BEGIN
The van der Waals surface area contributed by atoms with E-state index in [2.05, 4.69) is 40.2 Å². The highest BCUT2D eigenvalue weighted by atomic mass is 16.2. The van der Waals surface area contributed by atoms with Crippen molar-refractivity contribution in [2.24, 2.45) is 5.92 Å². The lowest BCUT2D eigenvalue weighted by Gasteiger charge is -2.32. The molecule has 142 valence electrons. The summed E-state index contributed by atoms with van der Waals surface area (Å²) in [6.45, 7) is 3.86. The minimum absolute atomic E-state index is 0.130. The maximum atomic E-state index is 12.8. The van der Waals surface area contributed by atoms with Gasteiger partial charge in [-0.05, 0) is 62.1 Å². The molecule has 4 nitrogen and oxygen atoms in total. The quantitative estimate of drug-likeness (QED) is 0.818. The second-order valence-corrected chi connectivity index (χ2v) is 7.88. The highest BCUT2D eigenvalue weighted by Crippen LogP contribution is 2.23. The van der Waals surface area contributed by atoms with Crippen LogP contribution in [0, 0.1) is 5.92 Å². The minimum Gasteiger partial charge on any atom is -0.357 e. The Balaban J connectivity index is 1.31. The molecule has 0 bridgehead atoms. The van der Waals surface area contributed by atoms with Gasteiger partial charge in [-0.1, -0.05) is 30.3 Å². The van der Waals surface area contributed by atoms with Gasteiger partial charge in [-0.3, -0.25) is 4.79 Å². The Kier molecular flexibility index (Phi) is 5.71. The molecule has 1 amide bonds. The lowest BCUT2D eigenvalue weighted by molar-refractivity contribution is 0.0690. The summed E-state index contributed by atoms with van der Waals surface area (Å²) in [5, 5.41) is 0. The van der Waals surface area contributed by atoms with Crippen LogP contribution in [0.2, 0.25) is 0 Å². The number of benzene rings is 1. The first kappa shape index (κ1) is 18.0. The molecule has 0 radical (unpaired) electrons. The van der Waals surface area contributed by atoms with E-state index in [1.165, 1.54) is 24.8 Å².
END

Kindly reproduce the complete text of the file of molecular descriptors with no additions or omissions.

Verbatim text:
The van der Waals surface area contributed by atoms with E-state index in [2.05, 4.69) is 40.2 Å². The highest BCUT2D eigenvalue weighted by atomic mass is 16.2. The van der Waals surface area contributed by atoms with Crippen molar-refractivity contribution in [2.24, 2.45) is 5.92 Å². The lowest BCUT2D eigenvalue weighted by Gasteiger charge is -2.32. The molecule has 142 valence electrons. The summed E-state index contributed by atoms with van der Waals surface area (Å²) in [6.45, 7) is 3.86. The minimum absolute atomic E-state index is 0.130. The maximum atomic E-state index is 12.8. The van der Waals surface area contributed by atoms with Gasteiger partial charge in [-0.05, 0) is 62.1 Å². The molecule has 4 nitrogen and oxygen atoms in total. The quantitative estimate of drug-likeness (QED) is 0.818. The second-order valence-corrected chi connectivity index (χ2v) is 7.88. The highest BCUT2D eigenvalue weighted by Crippen LogP contribution is 2.23. The van der Waals surface area contributed by atoms with Crippen LogP contribution in [0, 0.1) is 5.92 Å². The minimum Gasteiger partial charge on any atom is -0.357 e. The Balaban J connectivity index is 1.31. The molecule has 0 bridgehead atoms. The van der Waals surface area contributed by atoms with Gasteiger partial charge in [-0.1, -0.05) is 30.3 Å². The van der Waals surface area contributed by atoms with Gasteiger partial charge in [-0.3, -0.25) is 4.79 Å². The Kier molecular flexibility index (Phi) is 5.71. The molecule has 1 amide bonds. The lowest BCUT2D eigenvalue weighted by molar-refractivity contribution is 0.0690. The summed E-state index contributed by atoms with van der Waals surface area (Å²) in [5, 5.41) is 0. The van der Waals surface area contributed by atoms with Crippen LogP contribution in [0.2, 0.25) is 0 Å². The number of benzene rings is 1. The first kappa shape index (κ1) is 18.0. The molecule has 0 radical (unpaired) electrons. The van der Waals surface area contributed by atoms with E-state index in [1.165, 1.54) is 24.8 Å².